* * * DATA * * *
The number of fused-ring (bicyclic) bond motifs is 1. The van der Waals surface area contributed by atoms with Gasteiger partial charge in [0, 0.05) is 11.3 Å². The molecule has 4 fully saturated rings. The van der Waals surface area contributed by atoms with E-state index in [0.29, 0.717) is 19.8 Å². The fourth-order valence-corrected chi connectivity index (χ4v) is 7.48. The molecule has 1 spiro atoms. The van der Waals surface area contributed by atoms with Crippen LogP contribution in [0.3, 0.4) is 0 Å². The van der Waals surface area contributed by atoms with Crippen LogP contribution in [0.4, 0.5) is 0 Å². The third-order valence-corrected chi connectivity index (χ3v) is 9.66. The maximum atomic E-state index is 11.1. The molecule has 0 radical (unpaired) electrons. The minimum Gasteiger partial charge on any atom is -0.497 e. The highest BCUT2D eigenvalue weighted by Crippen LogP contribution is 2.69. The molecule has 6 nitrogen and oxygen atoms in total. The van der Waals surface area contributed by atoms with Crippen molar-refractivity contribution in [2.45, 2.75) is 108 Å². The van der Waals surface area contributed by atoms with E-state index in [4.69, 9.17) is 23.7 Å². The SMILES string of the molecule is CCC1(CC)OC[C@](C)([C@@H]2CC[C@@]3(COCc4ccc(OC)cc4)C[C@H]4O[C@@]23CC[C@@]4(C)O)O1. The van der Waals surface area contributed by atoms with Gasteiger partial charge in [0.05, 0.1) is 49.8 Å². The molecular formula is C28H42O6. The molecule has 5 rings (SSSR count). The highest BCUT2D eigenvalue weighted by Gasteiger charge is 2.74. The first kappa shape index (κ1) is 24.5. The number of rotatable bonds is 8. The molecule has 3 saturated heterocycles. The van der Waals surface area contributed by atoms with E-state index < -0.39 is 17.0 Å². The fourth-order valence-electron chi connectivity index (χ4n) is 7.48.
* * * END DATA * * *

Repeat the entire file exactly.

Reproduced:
The number of fused-ring (bicyclic) bond motifs is 1. The van der Waals surface area contributed by atoms with Gasteiger partial charge in [0, 0.05) is 11.3 Å². The molecule has 4 fully saturated rings. The van der Waals surface area contributed by atoms with E-state index in [0.29, 0.717) is 19.8 Å². The fourth-order valence-corrected chi connectivity index (χ4v) is 7.48. The molecule has 1 spiro atoms. The van der Waals surface area contributed by atoms with Crippen LogP contribution in [0.3, 0.4) is 0 Å². The van der Waals surface area contributed by atoms with Crippen LogP contribution in [0.4, 0.5) is 0 Å². The third-order valence-corrected chi connectivity index (χ3v) is 9.66. The maximum atomic E-state index is 11.1. The molecule has 0 radical (unpaired) electrons. The minimum Gasteiger partial charge on any atom is -0.497 e. The highest BCUT2D eigenvalue weighted by Crippen LogP contribution is 2.69. The molecule has 6 nitrogen and oxygen atoms in total. The van der Waals surface area contributed by atoms with Crippen molar-refractivity contribution in [2.45, 2.75) is 108 Å². The van der Waals surface area contributed by atoms with E-state index in [4.69, 9.17) is 23.7 Å². The SMILES string of the molecule is CCC1(CC)OC[C@](C)([C@@H]2CC[C@@]3(COCc4ccc(OC)cc4)C[C@H]4O[C@@]23CC[C@@]4(C)O)O1. The van der Waals surface area contributed by atoms with Gasteiger partial charge in [0.05, 0.1) is 49.8 Å². The molecular formula is C28H42O6. The molecule has 5 rings (SSSR count). The highest BCUT2D eigenvalue weighted by Gasteiger charge is 2.74. The first kappa shape index (κ1) is 24.5. The number of rotatable bonds is 8. The molecule has 3 saturated heterocycles. The van der Waals surface area contributed by atoms with E-state index < -0.39 is 17.0 Å². The fourth-order valence-electron chi connectivity index (χ4n) is 7.48.